Robotic-assisted laparoscopic myomectomy and abdominal myomectomy were equally effective in improving patient outcomes, but other results for surgical, quality-of-life, and residual fibroids outcomes varied, according to the findings of a small study.
“The use of robotic assistance greatly facilitates a surgeon’s ability to perform laparoscopic myomectomy and expands the scope of eligible patients,” study authors wrote. “Recent studies comparing robotic-assisted laparoscopic myomectomy and abdominal myomectomy have shown that the introduction of robotic technology may allow patients who typically would have undergone laparotomy, because of large myoma size or location, to undergo a laparoscopic procedure with equivalent or better intraoperative and immediate postoperative outcomes.”
However, to date, few studies have compared the outcomes of robotically-assisted surgery to standard abdominal myomectomy.
In this analysis, outcomes from 16 patients who underwent robotic-assisted laparoscopic myomectomy were compared with outcomes from 23 patients who underwent abdominal myomectomy. All patients had presented with uterine size less than 20 weeks. For follow-up, all patients underwent an ultrasound at 12 weeks postsurgery and participated in a telephone interview at 6 weeks postsurgery to discuss quality-of-life outcomes.
Overall, patients undergoing both procedures reported similar reduction in symptoms and overall satisfaction.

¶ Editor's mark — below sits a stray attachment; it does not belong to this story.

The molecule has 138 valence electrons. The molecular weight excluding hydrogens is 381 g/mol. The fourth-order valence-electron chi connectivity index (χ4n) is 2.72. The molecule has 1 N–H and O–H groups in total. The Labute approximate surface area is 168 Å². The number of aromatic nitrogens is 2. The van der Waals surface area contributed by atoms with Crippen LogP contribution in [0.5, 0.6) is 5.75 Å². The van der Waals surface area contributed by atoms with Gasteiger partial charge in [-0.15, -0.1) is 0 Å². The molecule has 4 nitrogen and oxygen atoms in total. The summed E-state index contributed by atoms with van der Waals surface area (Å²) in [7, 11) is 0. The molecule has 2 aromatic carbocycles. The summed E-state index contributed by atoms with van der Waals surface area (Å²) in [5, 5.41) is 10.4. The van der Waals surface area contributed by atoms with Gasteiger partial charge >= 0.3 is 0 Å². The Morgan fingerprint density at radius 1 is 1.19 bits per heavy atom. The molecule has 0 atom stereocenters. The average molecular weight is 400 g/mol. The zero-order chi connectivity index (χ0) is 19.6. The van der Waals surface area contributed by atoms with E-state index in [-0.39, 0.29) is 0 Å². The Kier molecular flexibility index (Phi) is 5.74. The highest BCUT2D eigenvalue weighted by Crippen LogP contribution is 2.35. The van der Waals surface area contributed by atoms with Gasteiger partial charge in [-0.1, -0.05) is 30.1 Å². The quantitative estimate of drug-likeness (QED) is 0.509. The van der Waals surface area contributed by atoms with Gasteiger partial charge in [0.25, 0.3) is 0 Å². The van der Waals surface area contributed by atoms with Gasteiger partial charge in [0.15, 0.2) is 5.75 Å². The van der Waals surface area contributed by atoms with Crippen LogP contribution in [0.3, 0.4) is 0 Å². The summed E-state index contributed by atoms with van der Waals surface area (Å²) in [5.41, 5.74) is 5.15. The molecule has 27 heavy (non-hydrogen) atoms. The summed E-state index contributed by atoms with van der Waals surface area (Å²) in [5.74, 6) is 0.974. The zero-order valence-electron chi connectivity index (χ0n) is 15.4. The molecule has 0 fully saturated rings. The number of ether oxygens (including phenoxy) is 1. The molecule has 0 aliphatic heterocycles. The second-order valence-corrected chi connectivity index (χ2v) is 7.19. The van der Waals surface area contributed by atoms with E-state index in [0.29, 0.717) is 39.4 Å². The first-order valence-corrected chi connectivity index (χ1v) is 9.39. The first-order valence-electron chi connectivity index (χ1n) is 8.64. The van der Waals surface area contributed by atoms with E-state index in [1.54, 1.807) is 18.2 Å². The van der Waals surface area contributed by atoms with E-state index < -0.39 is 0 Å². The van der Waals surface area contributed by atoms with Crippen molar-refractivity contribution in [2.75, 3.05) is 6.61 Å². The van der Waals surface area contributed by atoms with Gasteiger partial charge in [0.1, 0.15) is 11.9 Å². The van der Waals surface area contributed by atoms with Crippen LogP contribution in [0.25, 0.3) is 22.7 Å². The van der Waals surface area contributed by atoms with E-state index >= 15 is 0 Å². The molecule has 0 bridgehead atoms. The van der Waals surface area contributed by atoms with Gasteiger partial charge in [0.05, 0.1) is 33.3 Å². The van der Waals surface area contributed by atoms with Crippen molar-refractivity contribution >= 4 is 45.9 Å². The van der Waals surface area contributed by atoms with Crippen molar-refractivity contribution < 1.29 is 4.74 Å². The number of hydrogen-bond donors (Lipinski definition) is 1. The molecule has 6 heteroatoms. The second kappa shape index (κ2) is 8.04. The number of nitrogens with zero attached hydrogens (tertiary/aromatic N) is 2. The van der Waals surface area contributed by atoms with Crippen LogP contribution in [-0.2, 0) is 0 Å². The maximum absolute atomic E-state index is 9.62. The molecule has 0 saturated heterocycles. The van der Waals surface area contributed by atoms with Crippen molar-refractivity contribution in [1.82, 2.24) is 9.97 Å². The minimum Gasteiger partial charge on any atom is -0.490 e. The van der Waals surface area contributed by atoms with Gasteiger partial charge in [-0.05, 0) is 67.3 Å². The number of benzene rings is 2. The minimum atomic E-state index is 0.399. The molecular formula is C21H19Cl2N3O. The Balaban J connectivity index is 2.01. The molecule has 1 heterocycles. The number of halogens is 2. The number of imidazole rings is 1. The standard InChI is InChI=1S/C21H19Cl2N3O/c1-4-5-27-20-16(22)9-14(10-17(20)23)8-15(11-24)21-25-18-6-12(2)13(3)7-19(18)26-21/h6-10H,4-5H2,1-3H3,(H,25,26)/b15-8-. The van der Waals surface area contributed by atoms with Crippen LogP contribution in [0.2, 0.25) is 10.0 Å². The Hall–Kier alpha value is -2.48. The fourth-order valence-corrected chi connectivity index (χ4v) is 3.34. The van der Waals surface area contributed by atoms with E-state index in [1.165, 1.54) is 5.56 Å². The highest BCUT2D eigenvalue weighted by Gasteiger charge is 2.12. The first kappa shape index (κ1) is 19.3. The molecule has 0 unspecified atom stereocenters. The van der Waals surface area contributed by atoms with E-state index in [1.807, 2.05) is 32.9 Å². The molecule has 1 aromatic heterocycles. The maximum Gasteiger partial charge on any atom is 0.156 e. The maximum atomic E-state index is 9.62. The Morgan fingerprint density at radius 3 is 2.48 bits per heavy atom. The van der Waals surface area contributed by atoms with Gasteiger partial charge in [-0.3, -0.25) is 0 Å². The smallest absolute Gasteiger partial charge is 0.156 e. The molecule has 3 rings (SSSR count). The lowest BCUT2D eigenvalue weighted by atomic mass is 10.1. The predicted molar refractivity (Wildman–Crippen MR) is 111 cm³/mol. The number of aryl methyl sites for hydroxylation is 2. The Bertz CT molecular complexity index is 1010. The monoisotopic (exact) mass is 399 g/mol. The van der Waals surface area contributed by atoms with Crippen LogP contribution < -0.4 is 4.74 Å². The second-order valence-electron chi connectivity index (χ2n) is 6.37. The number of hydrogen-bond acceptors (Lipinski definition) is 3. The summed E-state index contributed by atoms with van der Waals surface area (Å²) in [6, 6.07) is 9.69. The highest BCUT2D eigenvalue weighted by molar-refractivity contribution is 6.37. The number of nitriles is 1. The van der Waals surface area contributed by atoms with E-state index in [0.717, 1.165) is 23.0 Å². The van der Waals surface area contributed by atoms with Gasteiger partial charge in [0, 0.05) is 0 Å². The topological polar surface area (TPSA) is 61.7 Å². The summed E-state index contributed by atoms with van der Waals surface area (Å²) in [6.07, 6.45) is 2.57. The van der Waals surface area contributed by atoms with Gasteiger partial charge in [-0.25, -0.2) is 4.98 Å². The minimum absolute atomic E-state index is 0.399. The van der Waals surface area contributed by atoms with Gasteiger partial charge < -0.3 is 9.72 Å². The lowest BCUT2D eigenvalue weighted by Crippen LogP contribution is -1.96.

Patients who underwent robotic-assisted laparoscopic myomectomy had operative times that were twice as long as those who underwent abdominal myomectomy (261.1 minutes vs 124.8 minutes; P<0.001). Robotic-assisted laparoscopic myomectomy was also associated with 3-fold higher unfavorable difference in operative efficiency (73.7 g vs 253.0 g of specimen removed per hour; P<0.05).
However, patients who underwent robotic-assisted laparoscopic myomectomy had shorter hospital stays (1.5 days vs 2.7 days; P<0.001) and were more likely to return to work within 30 days (85.7% vs 45.0%; P<0.05). In addition, there was a trend toward more patients who underwent robotic-assisted laparoscopic myomectomy discontinuing narcotic use within 1 week of surgery.
Unfortunately, the use of robotic-assisted laparoscopic myomectomy was also associated with a greater residual fibroid volume compared with abdominal myomectomy (17.3 cm3 vs 3.4 cm3, respectively; P<0.05).
“In counseling patients seeking robotic-assisted laparoscopic myomectomy, the risks of residual fibroids and recurrence of symptoms, as well as the potential need for reoperation, should be discussed and balanced with the numerous surgical and patient satisfaction benefits of minimally invasive surgery,” the researchers wrote. “Ultimately, surgeons can minimize these risks with appropriate preoperative evaluation, counseling, and patient selection.”
- Robotic-assisted laparoscopic myomectomy was as effective as abdominal myomectomy but resulted in a shorter hospital stay and faster return to work.
- Choice of minimally invasive procedure should be balanced against potential for residual fibroids.